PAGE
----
If you’ve got knowledge your ears and eyes grow

‘I went camping, Uncle Pat!’ Children at Tumut Community Preschool are thriving with the inclusion of Uncle Pat Connolly’s wisdom in their learning.

As Uncle Pat pulls up to the fence a flood of children run to greet him.

“Uncle Pat, Uncle Pat,” they shout, all determined to tell him their news. “I scratched my leg, Uncle Pat,” “I went camping, Uncle Pat,” “I stayed at my Nan’s last night Uncle Pat!”.

Uncle Pat Connolly, Wiradjuri/Yuin/Ngunnawal man and Elder-in-Residence at the remarkable Tumut Community Preschool reaches down to pat a head or grab a hand pushed through the fence. He patiently listens to all the little-people-yarns they share with him, smiling broadly the whole time.

The Wiradjuri Elder is on one of his frequent visits to this early education centre where he teaches the youngsters about his culture and his Wiradjuri language. His relationship with the children and their teachers has been developed alongside the school’s Reconciliation Action Plan (RAP). A plan which was fundamental in developing the centre’s application for the Narragunnawali Reconciliation in Education Awards 2021, of which they were joint winners in the early learning category.

Wiradjuri/Yuin/Ngunnawal man Uncle Pat Connolly with the children of Tumut Preschool. Photo: Al Harris

Wiradjuri/Yuin/Ngunnawal man Uncle Pat Connolly is Elder-in-Residence at the Tumut Community Preschool, where he shares his knowledge and culture with the children, and by extension, their community. Photo: Al Harris

Uncle Pat’s own educational experience was vastly different from his young fans. His parents and his eleven siblings were constantly on the move to escape child welfare attempts to steal Aboriginal children as part of the overt assimilationist policies of the time.  

He left school at 14 because, as he puts it, “Some of the white people didn’t want their kids going to school with the Black kids”. So Aboriginal children were encouraged to leave school early and join their families picking fruit and veggies for local farmers. 

Speaking his own Wiradjuri language was a punishable offence and he remembers adults speaking the language in low tones, afraid that if they were caught by the mission authorities, serious punishment would result. “Our Uncles and Aunties knew that if they were caught speaking language; teaching the kids language, they would come and take the kids away.”

“We knew a few words, everyone did, but if you were caught speaking it at school, they had this big, whippy cane….”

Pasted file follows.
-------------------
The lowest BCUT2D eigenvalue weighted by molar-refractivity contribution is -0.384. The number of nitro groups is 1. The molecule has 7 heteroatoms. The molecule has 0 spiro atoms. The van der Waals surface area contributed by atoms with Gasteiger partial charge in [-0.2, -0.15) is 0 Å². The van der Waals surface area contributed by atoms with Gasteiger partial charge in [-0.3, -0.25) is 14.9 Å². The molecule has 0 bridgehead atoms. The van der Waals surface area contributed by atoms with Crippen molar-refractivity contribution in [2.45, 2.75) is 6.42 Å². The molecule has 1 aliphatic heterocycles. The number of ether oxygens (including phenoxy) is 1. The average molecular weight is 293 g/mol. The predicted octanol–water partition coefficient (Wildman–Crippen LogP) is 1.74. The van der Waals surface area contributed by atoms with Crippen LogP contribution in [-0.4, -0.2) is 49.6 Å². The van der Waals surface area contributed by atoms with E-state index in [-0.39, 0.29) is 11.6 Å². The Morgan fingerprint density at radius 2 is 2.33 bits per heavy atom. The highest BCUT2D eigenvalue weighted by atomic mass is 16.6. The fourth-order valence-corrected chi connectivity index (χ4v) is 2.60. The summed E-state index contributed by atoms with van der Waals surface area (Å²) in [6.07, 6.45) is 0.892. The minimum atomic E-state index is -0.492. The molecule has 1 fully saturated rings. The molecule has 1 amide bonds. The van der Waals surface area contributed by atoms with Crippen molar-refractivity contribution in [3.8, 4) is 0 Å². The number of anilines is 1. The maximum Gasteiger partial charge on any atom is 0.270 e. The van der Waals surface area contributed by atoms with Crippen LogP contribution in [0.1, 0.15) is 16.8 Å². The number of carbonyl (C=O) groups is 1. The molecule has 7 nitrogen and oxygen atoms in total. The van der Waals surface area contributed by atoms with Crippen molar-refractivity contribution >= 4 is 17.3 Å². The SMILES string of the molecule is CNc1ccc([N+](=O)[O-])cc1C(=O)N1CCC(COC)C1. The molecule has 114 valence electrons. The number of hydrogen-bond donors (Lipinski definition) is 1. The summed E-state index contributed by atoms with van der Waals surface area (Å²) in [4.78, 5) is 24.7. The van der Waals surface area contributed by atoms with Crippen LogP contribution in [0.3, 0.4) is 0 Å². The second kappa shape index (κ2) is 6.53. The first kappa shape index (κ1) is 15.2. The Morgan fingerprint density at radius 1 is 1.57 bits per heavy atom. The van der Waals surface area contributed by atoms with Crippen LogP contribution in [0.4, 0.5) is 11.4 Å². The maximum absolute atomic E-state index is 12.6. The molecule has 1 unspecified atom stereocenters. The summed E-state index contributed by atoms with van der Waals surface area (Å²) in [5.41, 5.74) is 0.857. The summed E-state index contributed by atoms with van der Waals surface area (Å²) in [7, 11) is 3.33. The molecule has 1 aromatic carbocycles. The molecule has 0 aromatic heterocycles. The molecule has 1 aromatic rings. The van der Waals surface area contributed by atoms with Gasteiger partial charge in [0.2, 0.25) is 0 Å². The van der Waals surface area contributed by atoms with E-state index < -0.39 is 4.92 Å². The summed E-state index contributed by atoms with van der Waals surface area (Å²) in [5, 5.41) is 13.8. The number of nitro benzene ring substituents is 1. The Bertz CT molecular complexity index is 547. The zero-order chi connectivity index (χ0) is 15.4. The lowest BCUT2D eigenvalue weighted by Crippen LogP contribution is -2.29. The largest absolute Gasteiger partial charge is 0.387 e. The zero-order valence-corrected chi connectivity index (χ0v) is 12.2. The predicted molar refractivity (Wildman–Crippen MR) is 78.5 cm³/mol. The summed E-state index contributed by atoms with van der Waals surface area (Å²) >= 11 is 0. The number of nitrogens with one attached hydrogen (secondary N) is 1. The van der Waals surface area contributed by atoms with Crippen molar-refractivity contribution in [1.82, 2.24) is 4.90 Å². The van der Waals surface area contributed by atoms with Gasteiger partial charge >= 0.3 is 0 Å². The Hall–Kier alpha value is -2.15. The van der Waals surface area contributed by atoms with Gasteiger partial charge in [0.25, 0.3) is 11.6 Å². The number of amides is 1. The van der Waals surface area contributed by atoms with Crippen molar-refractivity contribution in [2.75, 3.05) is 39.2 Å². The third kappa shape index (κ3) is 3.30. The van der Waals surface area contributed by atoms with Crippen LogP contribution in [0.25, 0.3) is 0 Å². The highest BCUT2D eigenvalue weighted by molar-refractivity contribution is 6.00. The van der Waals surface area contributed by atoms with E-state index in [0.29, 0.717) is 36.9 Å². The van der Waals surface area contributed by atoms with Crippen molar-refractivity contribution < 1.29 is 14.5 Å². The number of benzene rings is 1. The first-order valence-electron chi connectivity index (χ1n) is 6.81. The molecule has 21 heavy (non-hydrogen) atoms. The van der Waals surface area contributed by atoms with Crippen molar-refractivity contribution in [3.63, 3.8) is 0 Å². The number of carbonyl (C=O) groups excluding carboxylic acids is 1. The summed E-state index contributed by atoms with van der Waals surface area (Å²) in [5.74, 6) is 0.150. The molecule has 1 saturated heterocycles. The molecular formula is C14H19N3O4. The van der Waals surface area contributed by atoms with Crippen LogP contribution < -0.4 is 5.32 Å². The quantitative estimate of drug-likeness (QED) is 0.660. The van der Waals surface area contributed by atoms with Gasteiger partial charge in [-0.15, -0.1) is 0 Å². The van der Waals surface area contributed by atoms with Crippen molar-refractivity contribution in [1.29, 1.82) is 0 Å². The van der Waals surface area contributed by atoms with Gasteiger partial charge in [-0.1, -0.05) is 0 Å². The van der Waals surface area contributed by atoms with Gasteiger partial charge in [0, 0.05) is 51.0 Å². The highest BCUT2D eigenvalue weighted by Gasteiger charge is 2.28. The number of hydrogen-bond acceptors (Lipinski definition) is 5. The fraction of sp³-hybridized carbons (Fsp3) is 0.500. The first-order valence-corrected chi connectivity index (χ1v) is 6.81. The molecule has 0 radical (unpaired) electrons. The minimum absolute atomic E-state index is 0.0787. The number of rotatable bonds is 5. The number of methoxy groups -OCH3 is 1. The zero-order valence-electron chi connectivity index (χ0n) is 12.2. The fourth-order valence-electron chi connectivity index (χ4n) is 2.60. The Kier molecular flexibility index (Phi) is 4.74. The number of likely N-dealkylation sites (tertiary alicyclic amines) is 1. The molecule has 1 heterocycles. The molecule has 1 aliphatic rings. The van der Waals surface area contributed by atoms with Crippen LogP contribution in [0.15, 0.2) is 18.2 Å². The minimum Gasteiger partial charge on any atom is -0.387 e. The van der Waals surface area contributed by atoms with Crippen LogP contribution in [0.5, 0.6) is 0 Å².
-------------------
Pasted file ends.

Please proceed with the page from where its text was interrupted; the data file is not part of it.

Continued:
Today when he visits the preschool he is often welcomed in his own language by the children.

“It makes me feel tremendous. They tried us to stop the language, we couldn’t even practice our own culture, it was all stopped. But now we’re getting it all back.”

The above is an excerpt from Reconciliation News – May 2023.

Read the full article online in the latest edition of Reconciliation News. 

Tumut Preschool were joint winners in the Early Learning category of the Narragunnawali Awards. 

This year marks the fourth Narragunnawali Awards, recognising outstanding commitment to reconciliation in education. To learn more about the Awards visit: narragunnawali.org.au/awards

This edition of Reconciliation News is all about the importance of Aboriginal and Torres Strait Islander voice. Download the PDF or read the full edition online.

Paul House with gum leaves and smoke
Paul Girrawah House

Paul Girrawah House has multiple First Nation ancestries from the South-East Canberra region, including the Ngambri-Ngurmal (Walgalu), Pajong (Gundungurra), Wallabollooa (Ngunnawal) and Erambie/Brungle (Wiradyuri) family groups.

Paul acknowledges his diverse First Nation history, he particularly identifies as a descendant of Onyong aka Jindoomang from Weereewaa (Lake George) and Henry ‘Black Harry’ Williams from Namadgi who were both multilingual, essentially Walgalu-Ngunnawal-Wiradjuri speaking warriors and Ngunnawal–Wallaballooa man William Lane aka ‘Billy the Bull’ - Murrjinille.

Paul was born at the old Canberra hospital in the centre of his ancestral country and strongly acknowledges his First Nation matriarch ancestors, in particular his mother Dr Aunty Matilda House-Williams and grandmother, Ms Pearl Simpson-Wedge.

Paul completed a Bachelor of Community Management from Macquarie University, and Graduate Certificate in Wiradjuri Language, Culture and Heritage and Management from CSU.

Paul provided the Welcome to Country for the 47th Opening of Federal Parliament in 2022. Paul is Board Director, Ngambri Local Aboriginal Land Council, Member Indigenous Reference Group, National Museum of Australia and Australian Government Voice Referendum Engagement Group.  

Paul works on country with the ANU, First Nations Portfolio as a Senior Community Engagement Officer

Acknowledgement of Country

Reconciliation Australia acknowledges Traditional Owners of Country throughout Australia and recognises the continuing  connection to lands, waters and communities. We pay our respect to Aboriginal and Torres Strait Islander cultures; and to Elders past and present. 

Aboriginal and Torres Strait Islander peoples should be aware that this website contains images or names of people who have passed away.

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